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In conversation with AllSaints Head of Creative Visual Merchandising, Sarah Buchan.

As Head of Visual for iconic British fashion brand AllSaints, Sarah Buchan is responsible for the retailer's in-store visual proposition alongside the creative delivery of wider physical touchpoints such as press events, product launches, fashion shows, pop-ups, and the East London HQ showroom. Sarah has worked at AllSaints for 8 years, starting as Head of International VM where she opened stores across Asia and the Middle East, moving to Head of VM Planning, responsible for product placement and storytelling before taking on her current role overseeing the wider consumer journey.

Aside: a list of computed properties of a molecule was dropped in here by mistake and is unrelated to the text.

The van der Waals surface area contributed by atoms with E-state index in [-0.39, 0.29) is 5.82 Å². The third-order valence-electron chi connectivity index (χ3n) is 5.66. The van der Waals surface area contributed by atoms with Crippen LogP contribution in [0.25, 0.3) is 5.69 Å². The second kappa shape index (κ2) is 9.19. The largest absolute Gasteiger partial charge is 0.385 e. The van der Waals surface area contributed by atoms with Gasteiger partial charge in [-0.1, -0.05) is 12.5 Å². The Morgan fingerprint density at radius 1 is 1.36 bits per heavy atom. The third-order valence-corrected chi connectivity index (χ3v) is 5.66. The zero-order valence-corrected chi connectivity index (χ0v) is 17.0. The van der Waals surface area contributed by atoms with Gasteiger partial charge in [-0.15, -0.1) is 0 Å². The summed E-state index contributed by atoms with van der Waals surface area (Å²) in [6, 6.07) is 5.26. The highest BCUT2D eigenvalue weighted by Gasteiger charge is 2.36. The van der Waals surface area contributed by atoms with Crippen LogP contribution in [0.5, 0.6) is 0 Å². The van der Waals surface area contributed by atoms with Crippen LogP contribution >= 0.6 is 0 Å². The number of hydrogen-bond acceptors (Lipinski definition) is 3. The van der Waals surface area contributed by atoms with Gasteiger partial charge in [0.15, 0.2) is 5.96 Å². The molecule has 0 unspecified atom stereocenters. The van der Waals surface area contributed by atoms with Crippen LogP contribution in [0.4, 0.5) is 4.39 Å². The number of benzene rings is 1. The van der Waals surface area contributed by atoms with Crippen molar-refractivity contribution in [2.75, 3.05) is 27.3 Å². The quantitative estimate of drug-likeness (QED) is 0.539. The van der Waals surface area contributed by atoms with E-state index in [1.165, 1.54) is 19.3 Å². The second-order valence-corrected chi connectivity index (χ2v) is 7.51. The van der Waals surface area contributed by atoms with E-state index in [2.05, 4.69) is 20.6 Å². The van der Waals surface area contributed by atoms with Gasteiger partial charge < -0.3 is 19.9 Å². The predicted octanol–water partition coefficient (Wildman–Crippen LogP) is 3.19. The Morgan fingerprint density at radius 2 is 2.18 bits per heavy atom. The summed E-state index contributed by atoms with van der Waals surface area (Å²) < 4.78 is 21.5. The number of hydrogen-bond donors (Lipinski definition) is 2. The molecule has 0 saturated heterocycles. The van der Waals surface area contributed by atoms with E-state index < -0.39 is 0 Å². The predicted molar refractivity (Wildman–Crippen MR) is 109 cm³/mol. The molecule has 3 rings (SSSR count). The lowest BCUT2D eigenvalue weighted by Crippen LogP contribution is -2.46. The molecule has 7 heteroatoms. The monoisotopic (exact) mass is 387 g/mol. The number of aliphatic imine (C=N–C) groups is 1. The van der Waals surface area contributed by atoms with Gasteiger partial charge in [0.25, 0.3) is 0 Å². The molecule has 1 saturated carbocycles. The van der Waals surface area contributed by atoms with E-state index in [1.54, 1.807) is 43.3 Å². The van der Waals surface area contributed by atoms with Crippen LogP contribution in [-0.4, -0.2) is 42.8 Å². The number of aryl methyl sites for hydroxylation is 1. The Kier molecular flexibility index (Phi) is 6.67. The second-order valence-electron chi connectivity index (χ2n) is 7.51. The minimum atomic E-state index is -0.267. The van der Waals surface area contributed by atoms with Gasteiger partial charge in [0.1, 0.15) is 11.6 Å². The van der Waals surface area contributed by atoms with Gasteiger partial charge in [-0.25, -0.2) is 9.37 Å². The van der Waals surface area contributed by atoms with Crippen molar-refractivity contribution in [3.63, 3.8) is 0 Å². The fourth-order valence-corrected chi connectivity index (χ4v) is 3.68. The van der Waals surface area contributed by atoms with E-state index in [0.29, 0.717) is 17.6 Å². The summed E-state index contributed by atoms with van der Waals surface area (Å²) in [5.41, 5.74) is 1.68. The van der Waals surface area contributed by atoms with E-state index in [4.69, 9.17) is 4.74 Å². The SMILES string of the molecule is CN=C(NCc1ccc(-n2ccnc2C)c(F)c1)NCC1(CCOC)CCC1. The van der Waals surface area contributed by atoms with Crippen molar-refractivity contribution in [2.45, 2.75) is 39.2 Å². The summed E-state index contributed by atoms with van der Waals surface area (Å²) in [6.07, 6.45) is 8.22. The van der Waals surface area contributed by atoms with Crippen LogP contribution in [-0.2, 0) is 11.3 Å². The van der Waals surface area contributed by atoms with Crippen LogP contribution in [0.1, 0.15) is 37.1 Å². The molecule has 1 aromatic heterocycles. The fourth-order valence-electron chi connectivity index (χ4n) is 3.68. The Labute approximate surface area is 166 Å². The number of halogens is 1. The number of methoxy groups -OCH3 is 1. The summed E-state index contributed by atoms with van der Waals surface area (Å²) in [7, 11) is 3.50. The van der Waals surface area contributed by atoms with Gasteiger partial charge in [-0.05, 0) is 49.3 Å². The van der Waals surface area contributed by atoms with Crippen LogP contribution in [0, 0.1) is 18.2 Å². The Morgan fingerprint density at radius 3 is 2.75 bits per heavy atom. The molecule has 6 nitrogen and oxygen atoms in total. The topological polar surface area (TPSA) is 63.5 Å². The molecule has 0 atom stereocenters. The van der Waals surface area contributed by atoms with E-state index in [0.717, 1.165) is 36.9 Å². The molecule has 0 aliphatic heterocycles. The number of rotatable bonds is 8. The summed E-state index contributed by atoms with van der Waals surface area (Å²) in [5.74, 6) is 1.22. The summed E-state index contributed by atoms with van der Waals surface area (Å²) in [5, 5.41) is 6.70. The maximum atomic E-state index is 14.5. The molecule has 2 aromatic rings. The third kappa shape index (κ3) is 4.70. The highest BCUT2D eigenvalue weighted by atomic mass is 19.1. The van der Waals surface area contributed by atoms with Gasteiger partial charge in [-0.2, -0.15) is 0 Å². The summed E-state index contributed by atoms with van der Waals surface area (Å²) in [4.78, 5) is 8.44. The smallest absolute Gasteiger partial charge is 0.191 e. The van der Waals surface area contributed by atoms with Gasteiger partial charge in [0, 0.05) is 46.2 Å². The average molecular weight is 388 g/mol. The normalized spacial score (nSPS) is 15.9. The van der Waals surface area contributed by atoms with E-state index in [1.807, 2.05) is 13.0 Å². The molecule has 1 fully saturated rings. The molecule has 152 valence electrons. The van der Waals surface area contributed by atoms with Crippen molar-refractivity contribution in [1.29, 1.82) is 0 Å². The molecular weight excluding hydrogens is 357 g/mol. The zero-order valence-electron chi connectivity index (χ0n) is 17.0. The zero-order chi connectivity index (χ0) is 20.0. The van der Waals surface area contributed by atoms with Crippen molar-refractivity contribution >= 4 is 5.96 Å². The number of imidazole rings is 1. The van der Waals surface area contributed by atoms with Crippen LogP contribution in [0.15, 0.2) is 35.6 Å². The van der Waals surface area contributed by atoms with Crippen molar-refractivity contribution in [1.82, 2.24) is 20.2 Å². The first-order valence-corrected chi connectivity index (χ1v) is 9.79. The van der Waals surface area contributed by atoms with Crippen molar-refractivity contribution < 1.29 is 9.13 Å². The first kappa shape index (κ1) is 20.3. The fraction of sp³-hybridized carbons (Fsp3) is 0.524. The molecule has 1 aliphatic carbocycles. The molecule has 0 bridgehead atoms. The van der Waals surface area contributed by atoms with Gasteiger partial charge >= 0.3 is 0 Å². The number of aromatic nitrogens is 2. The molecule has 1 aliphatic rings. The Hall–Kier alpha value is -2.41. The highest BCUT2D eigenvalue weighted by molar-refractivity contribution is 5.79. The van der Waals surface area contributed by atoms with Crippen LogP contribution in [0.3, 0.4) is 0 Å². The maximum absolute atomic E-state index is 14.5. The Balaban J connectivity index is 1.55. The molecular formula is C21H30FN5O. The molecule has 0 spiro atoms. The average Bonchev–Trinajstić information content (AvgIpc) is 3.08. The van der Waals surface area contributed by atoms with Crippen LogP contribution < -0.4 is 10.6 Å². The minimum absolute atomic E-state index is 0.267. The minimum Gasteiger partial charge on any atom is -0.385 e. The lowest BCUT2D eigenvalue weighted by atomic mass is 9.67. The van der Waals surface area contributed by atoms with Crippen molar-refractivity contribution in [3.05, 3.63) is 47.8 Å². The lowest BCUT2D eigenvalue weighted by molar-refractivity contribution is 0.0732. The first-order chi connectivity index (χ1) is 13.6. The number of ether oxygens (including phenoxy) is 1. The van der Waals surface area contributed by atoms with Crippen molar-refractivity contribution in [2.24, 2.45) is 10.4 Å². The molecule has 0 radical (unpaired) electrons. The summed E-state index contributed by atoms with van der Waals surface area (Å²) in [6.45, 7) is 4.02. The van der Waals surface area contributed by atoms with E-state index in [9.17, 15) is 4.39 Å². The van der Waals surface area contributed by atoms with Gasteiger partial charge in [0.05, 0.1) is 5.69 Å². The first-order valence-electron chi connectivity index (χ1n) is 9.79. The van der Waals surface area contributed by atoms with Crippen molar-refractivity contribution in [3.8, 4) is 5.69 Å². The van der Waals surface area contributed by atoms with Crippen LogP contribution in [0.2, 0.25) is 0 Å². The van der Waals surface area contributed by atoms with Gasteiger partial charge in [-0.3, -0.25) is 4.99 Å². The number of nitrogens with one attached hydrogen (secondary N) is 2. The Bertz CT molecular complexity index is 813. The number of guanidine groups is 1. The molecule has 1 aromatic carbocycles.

Previously Sarah worked at Topshop for a "huge" 12 years working her way up through the VM team to International VM Manager, enabling her to travel around the world opening stores in Australia, Japan, China, Singapore, Indonesia, Thailand, USA, Canada, South and Central America to name a few! Of her AllSaints role, Sarah said, "Having previously come from a purely VM background it’s exciting to work not just with the product (which at AllSaints is fabulous!) but also look at ways to transform our retail spaces and bring excitement, innovation, and new ideas to engage our customers - and ultimately influence them to buy!"

SDD: With your extensive visual merchandising experience, can you share some insights into the evolving role of the function in today's retail landscape, particularly in fashion?